Oh, those recent announcements – regarding the future status of protected wilderness spaces south of the border – have me wondering if (so called) leaders can honestly say they care about or are planning for the longer term health of the planet, or the health of future citizens. I don’t know, is extract, extract, extract, and burn, burn, burn, really the best path forward? Can we talk about a healthy society and a vibrant economy when the air is unbreathable and water is undrinkable? Should we drink the bad water through a straw made from dollar bills and call ourselves wealthy and wise?
I think I’d best stop now, take a deep breath (while we still can) and wish you all a wonderful weekend! I’ll be out looking for signs of spring and calming myself down. I know, it wasn’t much of a rant, but I feel better for it…
Like an old PlaidCamper feeling his age? Maybe not, although the aches and pains I’ve been enduring in recent months…I could go on about that, but I won’t. Not this week, anyway! A few final photographs in what has turned into a short and unplanned series about our recent Vancouver Island trip. This time, it’s centred around a collection of storm tossed logs we rested by, or on, when we were hiking Long Beach. You’ll see these wooden wonders strewn all along the coast, fringing the beach and in front of the forest.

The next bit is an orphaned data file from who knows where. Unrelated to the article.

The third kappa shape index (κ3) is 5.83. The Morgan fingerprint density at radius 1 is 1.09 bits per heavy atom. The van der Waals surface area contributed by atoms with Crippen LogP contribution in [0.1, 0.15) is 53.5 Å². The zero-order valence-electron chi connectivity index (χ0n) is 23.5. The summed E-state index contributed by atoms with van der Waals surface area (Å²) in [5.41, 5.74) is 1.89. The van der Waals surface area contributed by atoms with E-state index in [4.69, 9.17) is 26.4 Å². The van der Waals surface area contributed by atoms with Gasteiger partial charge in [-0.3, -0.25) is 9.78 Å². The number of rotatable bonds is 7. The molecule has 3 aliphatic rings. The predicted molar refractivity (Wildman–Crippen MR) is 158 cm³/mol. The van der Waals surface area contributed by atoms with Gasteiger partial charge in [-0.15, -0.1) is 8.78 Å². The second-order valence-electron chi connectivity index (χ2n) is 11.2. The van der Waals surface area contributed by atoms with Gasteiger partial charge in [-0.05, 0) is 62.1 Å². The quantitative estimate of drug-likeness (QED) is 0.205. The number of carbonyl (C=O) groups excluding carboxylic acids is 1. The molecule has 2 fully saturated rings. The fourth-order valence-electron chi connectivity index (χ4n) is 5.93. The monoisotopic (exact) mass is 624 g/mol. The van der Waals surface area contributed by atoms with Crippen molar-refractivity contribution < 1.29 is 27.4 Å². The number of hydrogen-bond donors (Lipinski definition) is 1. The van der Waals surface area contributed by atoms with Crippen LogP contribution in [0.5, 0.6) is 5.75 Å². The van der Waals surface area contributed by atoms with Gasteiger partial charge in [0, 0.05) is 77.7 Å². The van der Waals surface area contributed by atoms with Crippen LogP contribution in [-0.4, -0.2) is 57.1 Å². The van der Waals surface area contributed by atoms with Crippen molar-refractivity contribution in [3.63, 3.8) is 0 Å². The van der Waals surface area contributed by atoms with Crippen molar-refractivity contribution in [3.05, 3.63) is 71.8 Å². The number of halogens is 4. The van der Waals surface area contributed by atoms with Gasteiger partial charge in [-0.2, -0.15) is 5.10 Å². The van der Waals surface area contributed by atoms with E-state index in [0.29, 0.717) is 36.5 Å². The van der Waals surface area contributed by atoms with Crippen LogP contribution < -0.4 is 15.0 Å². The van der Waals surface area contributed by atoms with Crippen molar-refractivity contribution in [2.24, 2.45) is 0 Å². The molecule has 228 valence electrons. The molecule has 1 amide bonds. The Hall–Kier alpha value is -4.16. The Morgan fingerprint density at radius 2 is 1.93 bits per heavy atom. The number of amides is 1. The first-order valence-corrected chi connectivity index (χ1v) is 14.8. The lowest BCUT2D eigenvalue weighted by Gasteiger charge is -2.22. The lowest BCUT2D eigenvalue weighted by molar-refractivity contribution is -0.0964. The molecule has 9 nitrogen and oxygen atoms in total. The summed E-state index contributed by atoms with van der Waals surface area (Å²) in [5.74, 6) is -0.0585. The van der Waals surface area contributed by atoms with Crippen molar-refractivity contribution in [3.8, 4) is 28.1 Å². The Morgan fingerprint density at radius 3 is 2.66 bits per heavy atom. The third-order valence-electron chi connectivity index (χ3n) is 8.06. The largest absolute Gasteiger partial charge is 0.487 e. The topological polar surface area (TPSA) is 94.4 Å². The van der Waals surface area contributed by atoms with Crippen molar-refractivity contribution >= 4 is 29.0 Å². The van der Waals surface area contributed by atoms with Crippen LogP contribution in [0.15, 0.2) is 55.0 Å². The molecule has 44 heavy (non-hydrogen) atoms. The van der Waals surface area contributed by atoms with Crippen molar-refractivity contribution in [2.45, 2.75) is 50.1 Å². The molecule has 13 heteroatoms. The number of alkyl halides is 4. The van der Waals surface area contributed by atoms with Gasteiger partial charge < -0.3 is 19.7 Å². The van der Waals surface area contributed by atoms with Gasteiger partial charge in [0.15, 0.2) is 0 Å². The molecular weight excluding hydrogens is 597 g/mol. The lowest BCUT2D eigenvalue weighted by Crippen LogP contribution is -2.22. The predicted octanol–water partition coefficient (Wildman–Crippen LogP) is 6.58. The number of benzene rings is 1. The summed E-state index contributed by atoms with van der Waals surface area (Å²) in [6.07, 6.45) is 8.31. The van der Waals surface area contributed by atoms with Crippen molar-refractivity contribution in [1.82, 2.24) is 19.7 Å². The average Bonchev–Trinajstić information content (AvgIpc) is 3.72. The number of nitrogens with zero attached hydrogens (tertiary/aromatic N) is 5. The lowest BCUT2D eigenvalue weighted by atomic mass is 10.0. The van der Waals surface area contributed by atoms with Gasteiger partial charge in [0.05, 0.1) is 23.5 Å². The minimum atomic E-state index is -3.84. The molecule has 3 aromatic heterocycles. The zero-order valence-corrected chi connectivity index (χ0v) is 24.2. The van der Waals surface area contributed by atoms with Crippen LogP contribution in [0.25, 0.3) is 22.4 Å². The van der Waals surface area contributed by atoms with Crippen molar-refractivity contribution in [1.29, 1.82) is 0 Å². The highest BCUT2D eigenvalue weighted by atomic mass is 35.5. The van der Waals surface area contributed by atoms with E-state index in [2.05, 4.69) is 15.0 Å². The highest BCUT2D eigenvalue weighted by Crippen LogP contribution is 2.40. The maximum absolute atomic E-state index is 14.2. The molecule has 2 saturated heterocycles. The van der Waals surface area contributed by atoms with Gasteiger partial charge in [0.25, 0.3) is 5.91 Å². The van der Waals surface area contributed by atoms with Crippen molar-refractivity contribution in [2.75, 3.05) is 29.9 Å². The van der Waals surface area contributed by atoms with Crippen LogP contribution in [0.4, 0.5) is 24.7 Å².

They are quite huge when you get up close. I can barely roll one of the smaller ones (why did I even try, given my aches and pains? Oops, I forgot – not going there!) so it’s something to imagine the power of the ocean when you see large logs seemingly casually flung up on rocks, or piled atop each other.
An invitation to your inner child, it’s hard to resist scrambling and climbing up them, so I didn’t (resist) and the years fell away and I didn’t fall off. Ship’s spars, broad beams, and possibly logging lumber (?), all evidence of natural forces and cycles greater than our human schemes, and all washed up on the shore for us to ponder and beetle over. PlaidCamper playtime…
It may be the inner child imaginings, but it didn’t take much to think some of the shapes could be sea monsters or beasts from a different time. An overactive imagination, or a lack of caffeine?
Smoothed by the seas, the texture is pleasing, and warmed by the sun, the scent is resiny, slightly oily and medicinal – pleasant enough as we sat and surveyed the beach, the forest, and the surf. An enjoyable pause in our hike, a chance to embrace the elemental and feel alive – and a little less washed up!
Thanks for reading, and have a wonderful weekend!